The Grado SR80e are mediocre headphones for casual use but deliver an above-average and open sound for critical listening. Unfortunately, they leak a lot and would be distracting to people around you even at lower volumes. They also don't block noise from entering your audio.
- Lightweight, comfortable on-ear design.
- Above-average, open sound reproduction.
- Very high leakage.
- No isolation from ambient noise.
- No audio controls.
The SR80e like the SR60e have a nice retro appeal that will work for some. They're lightweight and relatively comfortable for on-ear headphones. Sadly, they are not stable and will fall off your head quite easily. They also feel cheaply built and don't have any audio controls, which is slightly disappointing.
The Grado SR80e don't change much visually from the SR60e. They have the same distinct retro aesthetic. With an all-black color scheme, that's subtle and understated. Their style may not be for everyone, but they do stand out from other on-ear headphones. Unfortunately, the plastic used for the ear cups looks a little cheap.
The SR80e deliver a decent comfort level. They are lightweight and do not feel too tight on your head for an on-ear design. Unfortunately, the cushion-like cover on the ear pads does not feel good on the skin and is very susceptible to wear and tear.
These headphones are not designed for sports use. They have a long, thick and non-detachable cable that easily gets tangled or hooked on something, which yanks the headphones off your head. They also have large ear cups and don't apply much pressure to the ears for the sake of comfort which makes these headphones sway during any physical activity. They will quickly fall off your head while running and barely stay in place during casual listening sessions.
The Grado SR80e share the same design as the SR60e. They are moderately portable and have a thin headband that's not too bulky. The ear cups lay flat to take up less space, and they will easily fit in a backpack. Sadly, they don't fold up into a more compact format, and the thick cable is a bit bothersome.
These headphones like the SR60e are poorly built. They are lightweight and sufficiently dense to handle a few drops without damage but unfortunately the cheap, and plastic joints do not feel durable. They look poorly glued together, and the cushion-like material used for the padding is very susceptible to wear and tear. On the upside, they have few moving parts that are likely to become loose over time and the thick audio cable looks tough.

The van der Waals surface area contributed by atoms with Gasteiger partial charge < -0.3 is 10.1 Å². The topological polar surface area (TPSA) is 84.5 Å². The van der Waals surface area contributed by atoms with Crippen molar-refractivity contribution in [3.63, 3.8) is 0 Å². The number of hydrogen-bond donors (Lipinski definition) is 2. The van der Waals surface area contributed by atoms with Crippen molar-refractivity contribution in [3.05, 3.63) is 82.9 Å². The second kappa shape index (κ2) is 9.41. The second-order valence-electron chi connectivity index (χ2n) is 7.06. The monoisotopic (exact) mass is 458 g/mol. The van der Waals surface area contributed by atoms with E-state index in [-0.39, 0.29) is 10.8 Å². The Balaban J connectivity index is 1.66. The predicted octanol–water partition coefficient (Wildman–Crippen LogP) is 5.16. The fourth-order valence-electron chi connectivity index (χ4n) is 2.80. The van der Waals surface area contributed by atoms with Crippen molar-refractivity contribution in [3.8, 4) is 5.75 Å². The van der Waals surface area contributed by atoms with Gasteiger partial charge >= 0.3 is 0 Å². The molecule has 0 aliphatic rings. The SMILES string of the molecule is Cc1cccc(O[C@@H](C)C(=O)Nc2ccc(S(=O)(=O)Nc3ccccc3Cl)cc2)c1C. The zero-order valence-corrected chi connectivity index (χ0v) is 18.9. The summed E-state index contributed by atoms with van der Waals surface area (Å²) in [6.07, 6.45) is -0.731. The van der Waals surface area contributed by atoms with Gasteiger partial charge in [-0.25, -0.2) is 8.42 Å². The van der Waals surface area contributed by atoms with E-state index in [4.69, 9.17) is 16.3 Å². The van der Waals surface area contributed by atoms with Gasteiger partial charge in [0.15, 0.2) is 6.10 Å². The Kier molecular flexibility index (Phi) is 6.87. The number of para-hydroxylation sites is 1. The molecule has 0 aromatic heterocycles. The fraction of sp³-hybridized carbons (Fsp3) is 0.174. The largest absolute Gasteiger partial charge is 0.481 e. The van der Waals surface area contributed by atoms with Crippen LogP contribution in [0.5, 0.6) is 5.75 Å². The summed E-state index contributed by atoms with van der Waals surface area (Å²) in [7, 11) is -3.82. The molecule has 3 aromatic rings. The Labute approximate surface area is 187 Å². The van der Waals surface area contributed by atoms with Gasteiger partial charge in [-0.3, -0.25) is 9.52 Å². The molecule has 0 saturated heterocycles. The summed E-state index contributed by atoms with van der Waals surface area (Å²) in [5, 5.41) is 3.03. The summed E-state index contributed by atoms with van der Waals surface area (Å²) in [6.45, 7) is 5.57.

The Grado SR80e have an above-average and open audio reproduction. Instruments and vocals sound good and are at the forefront of the mix on most tracks. Sadly, the high frequencies are a little too sharp for some, and the bass is a little lacking for fans of bass-heavy music. On the upside, they have minimal harmonic distortion and the open-back design gives them a decent soundstage.
Average performance. Low-bass is not extended very well, which is due to the on-ear, open-back design of these headphones. The rest of the bass response is quite flat, which results in an even bass that lacks thump and low-end rumble.
Very good performance. The response is flat up to 1.75KHz, however the 5dB bump at 2KHz could make the sound a little harsh by adding to the intensity and projection of leads/vocals.
Average performance. There entire treble range is rather overemphasized, which combined with the light bass, makes these headphones noticeably bright. They may also sound sibilant and piercing, due to the 5dB bump surrounding 8KHz.
Decent soundstage. Because of the relatively small ear cups and the on-ear design, the sound may be perceived to be coming from the inside of your head rather than the front. However, these are one the most open sounding headphones we have measured which improves the soundstage.
Average distortion results. The amount of harmonic distortion at 90dB SPL is quite low in the mid-range. However, the performance in bass and treble ranges are below average. At 100dB SPL, there is a general rise in harmonic distortion reaching 8% of the input at 4KHz, which is poor.
These headphones are not designed to isolate listeners. The open-back ear cups encourage leakage to improve the overall sound quality. Unfortunately, this means that they will be distracting to people around you at moderate volumes, even on a bus. Their lack of passive or active isolation means, they don't block much noise and makes them unideal for commuting or traveling.
Poor isolation. Due to the open back of these headphones, the isolation is poor by design. They barely isolate any external sound, failing to achieve more than 4dB of isolation in the treble range.
Poor leakage. Being open headphones, these headphones leak a lot of sound. The majority of leakage is happening between 200Hz and 20KHz which is a very broad range. The leakage on these headphones sounds loud, full and intelligible.
No active features.
No compatible app.
In the box
- Grado SR80e Headphones
- 1/8" to 1/4" Adapter
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